2. also look for jobs in
    · privately owned companies or owner run companies (corporate culture more likely in favor of business design careers than with publicly traded ones)
    · automotive industry and home electronics industry (many of them have sophisticated design studios where you can learn a lot because your products are targeted towards the mass market and the mass market is a real good teacher)
    · short term you also won’t waste your time working in the project management of a celebrated architects practice or assisting a design star (celebrity is always good because the projects are more prestigious, the pressure is higher, the air is quite different and the pay usually lousy (which is good – so you have to move on after a while)

  3. Good post… but you forgot product management! A product management position can be the perfect way to apply “design thinking” methods into business/product strategy.

    In fact, transitioning from user experience to product management is something a lot of people have already done or are looking to do.

    Most product management positions offer a fair amount of flexibility in how you can approach the role, giving the opportunity to apply a “business design” as appropriate.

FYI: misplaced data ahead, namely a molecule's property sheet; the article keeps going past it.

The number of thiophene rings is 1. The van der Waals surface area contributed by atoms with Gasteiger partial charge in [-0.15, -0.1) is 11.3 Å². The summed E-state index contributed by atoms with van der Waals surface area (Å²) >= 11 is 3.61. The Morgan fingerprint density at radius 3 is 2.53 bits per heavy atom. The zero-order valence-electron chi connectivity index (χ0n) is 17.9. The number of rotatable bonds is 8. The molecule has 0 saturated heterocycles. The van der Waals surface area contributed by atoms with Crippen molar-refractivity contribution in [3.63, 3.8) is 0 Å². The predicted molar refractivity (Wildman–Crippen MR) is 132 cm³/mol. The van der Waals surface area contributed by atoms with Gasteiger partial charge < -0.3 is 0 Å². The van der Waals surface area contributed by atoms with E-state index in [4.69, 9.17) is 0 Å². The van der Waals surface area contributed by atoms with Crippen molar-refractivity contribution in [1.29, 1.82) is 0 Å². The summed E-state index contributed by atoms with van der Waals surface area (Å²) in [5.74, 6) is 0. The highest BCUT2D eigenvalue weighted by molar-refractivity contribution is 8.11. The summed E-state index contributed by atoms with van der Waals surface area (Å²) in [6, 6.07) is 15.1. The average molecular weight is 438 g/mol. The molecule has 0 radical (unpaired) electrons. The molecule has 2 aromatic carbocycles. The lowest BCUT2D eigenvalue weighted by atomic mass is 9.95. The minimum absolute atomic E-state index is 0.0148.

Jeff
    Blog: How To Be A Good Product Manager

  4. Good point Jeff, and an oversight on my part as I’m just winding up a product development project I’ve been working on since November, and thinking about business design the whole time.

    But, there may not be the opportunity to do business design as this is already such a traditional role. In fact, just advocating for the customer can be difficult. When I meet product developers I like to ask them, “Do you know the names of any of your customers?” and they usually don’t; these days customer relationships can be relegated to CRM systems.

    And I’ve heard stories of there being a lot of friction between designers and product developers in places like Yahoo and in media companies here in NYC. The old world of design and editorial is butting against the new world of product management and the roles haven’t been finessed yet.

  5. Great post Victor. I was captivated by the date in which you wrote it and here we are 5 years later and I see the same question come up. I am a User Experience Designer.. have been for 10+ years and just recently completed an MBA in Design Strategy. In my opinion, I think the school should have called it MBA in Business Design – but anyway :)

    I am in the process of transition. I am working for a cooporation I have been in for almost 7 years now. It has been an amazing journey and have loved working for it, however, I have realized that for me to grow and purse my passion as a Business Designer or Design Strategist, I have to change my context.

    I have to find (as you also wisely adviced) “…1) a firm committed to developing this offering, and 2) a firm that emphasizes a competency that parallels your interests”.

    The search is on.